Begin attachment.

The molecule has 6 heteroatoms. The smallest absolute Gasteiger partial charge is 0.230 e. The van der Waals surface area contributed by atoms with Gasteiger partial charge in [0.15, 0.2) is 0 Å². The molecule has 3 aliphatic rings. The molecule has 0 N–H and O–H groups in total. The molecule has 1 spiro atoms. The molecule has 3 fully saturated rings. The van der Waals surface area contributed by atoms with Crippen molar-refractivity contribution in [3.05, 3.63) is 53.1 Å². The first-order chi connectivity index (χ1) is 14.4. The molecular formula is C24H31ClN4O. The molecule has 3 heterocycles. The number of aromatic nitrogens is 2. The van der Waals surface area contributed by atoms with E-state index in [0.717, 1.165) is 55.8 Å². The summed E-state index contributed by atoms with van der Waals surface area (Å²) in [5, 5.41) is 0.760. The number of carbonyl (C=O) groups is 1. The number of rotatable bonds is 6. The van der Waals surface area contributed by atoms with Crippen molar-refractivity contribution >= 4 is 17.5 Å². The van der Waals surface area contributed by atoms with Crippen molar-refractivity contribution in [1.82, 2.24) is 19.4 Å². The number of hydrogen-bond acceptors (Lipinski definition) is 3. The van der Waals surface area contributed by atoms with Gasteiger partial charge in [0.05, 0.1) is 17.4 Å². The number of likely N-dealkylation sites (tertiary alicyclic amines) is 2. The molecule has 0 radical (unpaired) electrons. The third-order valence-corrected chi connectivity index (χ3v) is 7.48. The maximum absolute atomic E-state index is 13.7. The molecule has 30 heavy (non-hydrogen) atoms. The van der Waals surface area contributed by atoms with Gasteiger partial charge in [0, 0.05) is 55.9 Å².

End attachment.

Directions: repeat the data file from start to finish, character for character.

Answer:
The molecule has 6 heteroatoms. The smallest absolute Gasteiger partial charge is 0.230 e. The van der Waals surface area contributed by atoms with Gasteiger partial charge in [0.15, 0.2) is 0 Å². The molecule has 3 aliphatic rings. The molecule has 0 N–H and O–H groups in total. The molecule has 1 spiro atoms. The molecule has 3 fully saturated rings. The van der Waals surface area contributed by atoms with Crippen molar-refractivity contribution in [3.05, 3.63) is 53.1 Å². The first-order chi connectivity index (χ1) is 14.4. The molecular formula is C24H31ClN4O. The molecule has 3 heterocycles. The number of aromatic nitrogens is 2. The van der Waals surface area contributed by atoms with E-state index in [0.717, 1.165) is 55.8 Å². The summed E-state index contributed by atoms with van der Waals surface area (Å²) in [5, 5.41) is 0.760. The number of carbonyl (C=O) groups is 1. The number of rotatable bonds is 6. The van der Waals surface area contributed by atoms with Crippen molar-refractivity contribution >= 4 is 17.5 Å². The van der Waals surface area contributed by atoms with Crippen molar-refractivity contribution in [1.82, 2.24) is 19.4 Å². The number of hydrogen-bond acceptors (Lipinski definition) is 3. The van der Waals surface area contributed by atoms with Gasteiger partial charge in [0.05, 0.1) is 17.4 Å². The number of likely N-dealkylation sites (tertiary alicyclic amines) is 2. The molecule has 0 radical (unpaired) electrons. The third-order valence-corrected chi connectivity index (χ3v) is 7.48. The maximum absolute atomic E-state index is 13.7. The molecule has 30 heavy (non-hydrogen) atoms. The van der Waals surface area contributed by atoms with Gasteiger partial charge in [0, 0.05) is 55.9 Å².